Yellow emojis are “code for white,” actress Ashley Judd announced this week on Twitter. Her solution? The standard color for emojis should be black “so WE whites had to scroll to find a color that more accurately resembled US.”
& why are emojis yellow (which is just code for white)? Why don't they come in black & make me have to change them?
— ashley judd (@AshleyJudd) January 10, 2017
Emojis, invented in Japan in 1999, were originally black and white, 12-by-12 pixel images. As they’ve become much higher tech, they’ve morphed into a cultural and racial expression, sometimes becoming a flashpoint.
In 2015, Apple introduced a feature allowing users to choose the skin color of emojis, and subsequent updates have also focused on diversity. That’s prompted debate about whether these new symbols are a model of inclusion or a tool for racism.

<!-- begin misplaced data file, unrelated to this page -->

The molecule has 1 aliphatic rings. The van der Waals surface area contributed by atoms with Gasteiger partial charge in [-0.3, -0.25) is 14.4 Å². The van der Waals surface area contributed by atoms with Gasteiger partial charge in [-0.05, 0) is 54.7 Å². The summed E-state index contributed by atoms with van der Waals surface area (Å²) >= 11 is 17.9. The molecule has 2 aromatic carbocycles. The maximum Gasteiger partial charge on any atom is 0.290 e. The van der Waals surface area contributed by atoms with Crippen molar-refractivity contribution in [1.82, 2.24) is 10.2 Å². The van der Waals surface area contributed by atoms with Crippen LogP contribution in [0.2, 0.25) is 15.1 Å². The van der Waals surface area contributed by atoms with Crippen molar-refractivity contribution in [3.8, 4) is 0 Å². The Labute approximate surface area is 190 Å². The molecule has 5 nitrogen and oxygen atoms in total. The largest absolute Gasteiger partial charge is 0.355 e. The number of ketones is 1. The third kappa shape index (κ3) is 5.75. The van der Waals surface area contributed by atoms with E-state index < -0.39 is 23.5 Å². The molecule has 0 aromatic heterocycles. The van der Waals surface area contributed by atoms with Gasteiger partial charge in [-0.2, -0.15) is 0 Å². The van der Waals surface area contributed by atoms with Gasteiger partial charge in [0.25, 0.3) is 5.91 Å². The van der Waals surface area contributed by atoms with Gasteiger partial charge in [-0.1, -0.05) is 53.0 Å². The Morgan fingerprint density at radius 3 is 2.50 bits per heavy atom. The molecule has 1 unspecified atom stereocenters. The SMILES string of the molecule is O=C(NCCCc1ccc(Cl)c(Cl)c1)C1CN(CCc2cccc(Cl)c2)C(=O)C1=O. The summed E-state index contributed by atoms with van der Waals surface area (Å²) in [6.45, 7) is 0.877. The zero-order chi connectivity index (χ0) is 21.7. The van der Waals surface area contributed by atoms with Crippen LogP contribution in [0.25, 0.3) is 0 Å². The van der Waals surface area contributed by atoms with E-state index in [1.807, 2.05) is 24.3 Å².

Judd was the latest to weigh in, writing her emoji post as she promoted the Women’s March on Washington. That same march has also become controversial, with critics claiming white women are overrepresented.
Judd’s suggestion comes just weeks after actress Ellen Pompeo came under fire online for using black thumbs up and clapping emojis. She had deployed them in a tweet praising A&E’s decision to rename its upcoming documentary about the Klu Klux Klan so the title would explicitly state the network was “exposing hate in America.”
Pompeo, who has a black husband and two biracial children, immediately faced the accusation that she was a “privileged white woman” who had appropriated black emojis.
Judd, in contrast, tried to avoid similar accusations by calling attention to her own privilege. In addition to criticizing the emojis, Judd said she wanted to be called “a ‘non person of color.’”
“A negating word preceding talk about me and my race/ethnicity,” she wrote. “Now wouldn’t that be helpful and good for a while? For me to experience what it may be like to have my personhood negated before a conversation even gets started?”